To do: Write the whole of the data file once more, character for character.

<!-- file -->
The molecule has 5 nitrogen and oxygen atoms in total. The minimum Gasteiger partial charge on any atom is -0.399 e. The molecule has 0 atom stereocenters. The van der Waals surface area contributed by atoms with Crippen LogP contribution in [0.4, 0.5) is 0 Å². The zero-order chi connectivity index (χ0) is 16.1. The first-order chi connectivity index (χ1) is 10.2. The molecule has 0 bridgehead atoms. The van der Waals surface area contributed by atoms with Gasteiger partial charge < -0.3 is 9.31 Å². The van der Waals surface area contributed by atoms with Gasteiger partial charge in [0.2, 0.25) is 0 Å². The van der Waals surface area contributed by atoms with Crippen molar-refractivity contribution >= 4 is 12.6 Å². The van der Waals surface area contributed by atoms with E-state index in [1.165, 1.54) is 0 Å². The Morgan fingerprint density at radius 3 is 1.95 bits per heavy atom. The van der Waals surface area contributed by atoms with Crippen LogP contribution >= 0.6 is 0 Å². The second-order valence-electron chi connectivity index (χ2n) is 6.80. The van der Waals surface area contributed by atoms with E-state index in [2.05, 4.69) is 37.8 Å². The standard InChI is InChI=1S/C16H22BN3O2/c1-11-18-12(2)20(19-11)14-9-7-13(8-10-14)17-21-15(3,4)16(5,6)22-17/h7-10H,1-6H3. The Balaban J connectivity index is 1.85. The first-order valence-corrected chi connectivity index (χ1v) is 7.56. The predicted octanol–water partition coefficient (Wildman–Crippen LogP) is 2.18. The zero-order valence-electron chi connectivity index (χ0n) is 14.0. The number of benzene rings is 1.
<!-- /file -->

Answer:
The molecule has 5 nitrogen and oxygen atoms in total. The minimum Gasteiger partial charge on any atom is -0.399 e. The molecule has 0 atom stereocenters. The van der Waals surface area contributed by atoms with Crippen LogP contribution in [0.4, 0.5) is 0 Å². The zero-order chi connectivity index (χ0) is 16.1. The first-order chi connectivity index (χ1) is 10.2. The molecule has 0 bridgehead atoms. The van der Waals surface area contributed by atoms with Gasteiger partial charge < -0.3 is 9.31 Å². The van der Waals surface area contributed by atoms with Gasteiger partial charge in [0.2, 0.25) is 0 Å². The van der Waals surface area contributed by atoms with Crippen molar-refractivity contribution >= 4 is 12.6 Å². The van der Waals surface area contributed by atoms with E-state index in [1.165, 1.54) is 0 Å². The Morgan fingerprint density at radius 3 is 1.95 bits per heavy atom. The van der Waals surface area contributed by atoms with Crippen LogP contribution >= 0.6 is 0 Å². The second-order valence-electron chi connectivity index (χ2n) is 6.80. The van der Waals surface area contributed by atoms with E-state index in [2.05, 4.69) is 37.8 Å². The standard InChI is InChI=1S/C16H22BN3O2/c1-11-18-12(2)20(19-11)14-9-7-13(8-10-14)17-21-15(3,4)16(5,6)22-17/h7-10H,1-6H3. The Balaban J connectivity index is 1.85. The first-order valence-corrected chi connectivity index (χ1v) is 7.56. The predicted octanol–water partition coefficient (Wildman–Crippen LogP) is 2.18. The zero-order valence-electron chi connectivity index (χ0n) is 14.0. The number of benzene rings is 1.